Mitchell’s bomb tests would take place in the Atlantic Ocean, fifty miles from the mouth of the Chesapeake Bay. The dignitaries observing the test didn’t believe that Mitchell’s fliers stood a chance. The German ship Ostfriesland had taken eighteen hits at the Battle of Jutland in 1916, hit a mine on the way back to Germany, and returned to action two months later. In addition to having a four-layer steel hull to protect it from mines and torpedoes, Ostfriesland was divided into separate watertight compartments so it couldn’t be sunk by any single hull breach. As the New York Times reported before the tests, “Naval officers are insisting that the fliers will never sink the Ostfriesland at all.”

Starting on June 21, bombing tests took place against the smaller ships. The German vessels were sunk quickly. The naval officers did not exhibit much concern at these proceedings, as their focus was on the Ostfriesland. The main event took place on July 21, 1921, when six Martin MB-2 biplanes and a Handley-Page O/400 attacked Ostfriesland. Over 300 disbelieving observers watched six bombs strike the water right next to the big ship. At 12:40 P.M., twenty-two minutes after the first bomb fell, Ostfriesland sank. Some of the naval officers had tears in their eyes as Ostfriesland and their devotion to battleships sank beneath the waves. In an instant, the U.S. Navy looked weak and helpless.
Ostfriesland hit during the bombing tests, July 21, 1921 (Wikipedia)
Even so, not everyone was convinced by the result. General John Pershing commented, “These tests against obsolete battleships will not, I hope, be considered as conclusive evidence that similar bombs would sink modern types of battleships.” The Joint Army-Navy Board’s report on the tests noted that the ships were unable to maneuver, employ antiaircraft fire, or conduct damage control. Of course, Mitchell pointed out that his forces suffered the most restrictions. They could not use all the ordnance at their disposal, and they could not inflict more than two direct hits. Moreover, under battle conditions, a loaded battleship would suffer secondary explosions. The Ostfriesland went under through the success of the main attack alone.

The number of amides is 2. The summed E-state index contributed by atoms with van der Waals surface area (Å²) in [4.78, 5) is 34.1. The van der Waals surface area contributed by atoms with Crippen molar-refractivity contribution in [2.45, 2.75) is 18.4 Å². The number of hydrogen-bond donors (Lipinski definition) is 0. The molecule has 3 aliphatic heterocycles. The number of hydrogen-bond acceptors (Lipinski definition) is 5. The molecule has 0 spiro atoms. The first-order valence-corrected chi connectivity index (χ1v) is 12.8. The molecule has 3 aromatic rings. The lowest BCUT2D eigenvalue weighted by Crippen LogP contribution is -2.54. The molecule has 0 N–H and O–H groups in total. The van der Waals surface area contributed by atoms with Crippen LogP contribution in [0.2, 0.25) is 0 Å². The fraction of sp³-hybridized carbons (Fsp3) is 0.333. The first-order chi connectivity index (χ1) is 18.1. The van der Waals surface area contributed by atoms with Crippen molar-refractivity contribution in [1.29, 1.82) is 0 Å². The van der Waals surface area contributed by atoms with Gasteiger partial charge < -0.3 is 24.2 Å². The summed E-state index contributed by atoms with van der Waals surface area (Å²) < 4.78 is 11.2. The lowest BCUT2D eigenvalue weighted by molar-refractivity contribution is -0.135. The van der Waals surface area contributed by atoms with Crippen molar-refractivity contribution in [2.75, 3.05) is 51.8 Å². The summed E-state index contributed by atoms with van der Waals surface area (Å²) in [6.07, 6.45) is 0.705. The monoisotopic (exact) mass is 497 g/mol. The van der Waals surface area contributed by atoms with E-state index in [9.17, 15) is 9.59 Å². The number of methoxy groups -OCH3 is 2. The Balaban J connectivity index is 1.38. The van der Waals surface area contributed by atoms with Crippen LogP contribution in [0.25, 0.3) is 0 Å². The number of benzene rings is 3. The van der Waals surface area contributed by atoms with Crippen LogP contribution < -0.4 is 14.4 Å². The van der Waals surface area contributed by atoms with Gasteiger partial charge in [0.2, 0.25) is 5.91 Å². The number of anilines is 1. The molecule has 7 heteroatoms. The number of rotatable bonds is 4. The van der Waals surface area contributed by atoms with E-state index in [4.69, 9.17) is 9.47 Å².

A cartoon from the Chicago Tribune showing the differing opinions about the Ostfriesland tests (Chicago Tribune)
Mitchell testified to Congress that the test “demonstrated beyond a doubt that, given sufficient bombing planes—in short an adequate air force—aircraft constitute a positive defense of our country against hostile invasion.” In the following years, Mitchell continued to criticize Army and Navy leaders for their dismissal of airpower. Because of this, in 1925, Mitchell was court martialed for conduct prejudicial to good order and discipline. Upon receiving the guilty verdict, he resigned his commission.

But while the Navy and Army were not strongly convinced, both Congress and the general public took Mitchell’s point seriously: aircraft could sink battleships. In the Ostfriesland test’s aftermath, Congress created the Bureau of Aeronautics to manage all aspects of naval aviation. Aircraft would be the future of the U.S. military, as the Second World War confirmed just twenty years later.